Unpublished study in Brazil sheds light on the underground economy


Author: Oscar Pilagallo

Source: ETCO Magazine, No. 13, August 2009

A problem that increasingly afflicts contemporary societies, the economy
underground or informal is an old phenomenon: it has the age of the State, which in turn was born along with the need for taxation. Dodging taxes is the raison d'être of the informal economy, although it is not its only cause.

Book: Underground EconomyEvil is as old as it is relatively little studied. Suffice it to say that it was only in the 70s that
The subject really entered the agenda of governments and academics, in response to the
increase in the weight of taxes, bureaucracy and corruption. In Brazil, where the tax burden is more than a third of the Gross Domestic Product (GDP), the problem is serious. There are those who estimate the weight of shadow economy at 40% of GDP.

It is opportune, therefore, the launch of the book Underground Economy, in which the world's leading experts on the subject take up arguments, originally approached at a seminar held by ETCO last year in Rio de Janeiro.

The underground economy is minefield. By its very nature, it is
refractory to measurements. Its size is cause for doubt and controversy. The Economist
Italian Vito Tanzi, who in the 80s developed a method for evaluating the
informal economy, raises an eyebrow of doubt when you hear someone estimate informality in Brazil at 40%. For him, a good part of the underground economy is captured by official accounts. “If it weren't like that, we could say that Brazil is 40% richer than it really is”, he says. And the corollary: in this case, the tax burden (calculated as a percentage of GDP) could not be considered high. The point is clear: ignorance of the shadow economy can distort the interpretation of macroeconomic data and lead to public policies
For Tanzi, informality causes a “tremendous distortion in the market”.
The result is an imbalance between companies that pay taxes and those that do not. This aspect was addressed in the presentation by André Franco Montoro Filho. “Misconducts – such as evasion, informality, smuggling, counterfeiting, adulteration and piracy – generate serious imbalances in
competition, which pollute the business environment, exclude important
investments and, consequently, reduce the pace of economic growth
country's potential, ”says the ETCO executive president.
Uncertainties about the shadow economy begin with the definition itself.
There is a comprehensive definition: would all economic activities be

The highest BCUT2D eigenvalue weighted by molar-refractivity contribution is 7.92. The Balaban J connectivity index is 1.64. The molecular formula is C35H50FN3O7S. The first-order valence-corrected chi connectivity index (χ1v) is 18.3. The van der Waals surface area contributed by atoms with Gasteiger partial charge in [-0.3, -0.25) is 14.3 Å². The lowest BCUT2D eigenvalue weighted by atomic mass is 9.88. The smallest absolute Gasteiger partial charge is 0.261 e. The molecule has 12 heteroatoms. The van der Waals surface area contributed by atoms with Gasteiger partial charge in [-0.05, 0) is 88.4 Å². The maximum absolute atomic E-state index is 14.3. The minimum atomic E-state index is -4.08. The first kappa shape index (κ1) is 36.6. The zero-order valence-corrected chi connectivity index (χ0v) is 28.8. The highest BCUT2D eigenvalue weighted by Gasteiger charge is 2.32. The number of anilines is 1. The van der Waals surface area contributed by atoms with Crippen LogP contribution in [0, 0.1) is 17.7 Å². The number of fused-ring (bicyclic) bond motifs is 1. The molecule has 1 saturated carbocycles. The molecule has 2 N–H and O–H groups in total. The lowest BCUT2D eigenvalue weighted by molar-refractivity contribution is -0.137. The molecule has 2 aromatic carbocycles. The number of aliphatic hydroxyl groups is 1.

registered contributions that contribute to GDP. But for the Austrian economist
Friederich Schneider, from Johannes Kepler University, the ideal would be to work
with a more precise definition: they would be the production and the service deliberately
hidden. Schneider carried out a study on informality in 21 countries of the
Latin America, in which it identifies good and bad news for Brazil. Love:
shadow economy is excessively high by world standards. The good news: it's falling relative to GDP. Among Latinos, however, informality in the
Brazil is average. Of the 21 countries, the most informal is Bolivia, where two
thirds of the economy is underground economy. At the other extreme, Chile, with
a fifth. Brazil, with just over 40%, is in the middle. (Although the proportion
has been contested by Tanzi, it is useful in allowing comparison with other
countries, since they were all evaluated by the same criterion.)
Commenting on Schneider's research in the preface, Everardo Maciel,
Secretary of the Federal Revenue in the government of Fernando Henrique Cardoso, noted that the “increase in the tax burden can only be understood as a factor that induces tax evasion and, eventually, the shadow economy when it results from an increase in the nominal rate or calculation base – which qualify as fiscal pressure”. And he concludes: “It is not uncommon for the increase in the tax burden, rather than being a cause, to be an effect of the reduction of the underground economy”.
Since when is informality falling in Brazil? Since 2005, says
Schneider. In reality, from the Real Plan onwards, the underground economy described opposite movements. Between 1995 and 2004, its participation in GDP rose from 20,71% to 42,60%. Since then, it has been falling (in 2007 it had retreated to 40,23%). The downward curve is explained by the growth of the formal economy.
Depending on the method used, the result may vary. Study shown
by economist Fernando de Holanda Barbosa Filho, from the Brazilian Institute of
Economy of Fundação Getúlio Vargas, identifies a 10% increase in the informal economy between 2003 and 2006. The economist used the Mimic method, an acronym in English for Multiple Causes and Multiple Indicators, which captures the factors that most affect the shadow economy, although not scale it. The study showed that the higher the level of activity, the greater the underground economy, as this is complementary to the formal economy. In Brazil, informality rose by almost 11% in absolute terms between 2003 and 2007, and fell by 5% in relative terms, as the economy as a whole grew by 17% in the period.
It is a small drop from a high level. The works gathered
in Underground Economics, in spite of different views, converge to the
conclusion that, without a deeper knowledge of informality, their
causes will not be adequately addressed, and it will not regress
substantial, to the detriment of competition.

Shadow Economy / Underground Economy

The chapters of the English version of the book are available here in
PDF / English texts available here:
1) Foreword: Everardo

2) André Article

3) Article Vito

4) Article
Frederick Schneider

5) IBRE-FGV / ETCO Article.

The book in Portuguese is already on sale in the best bookstores.

See more at: Books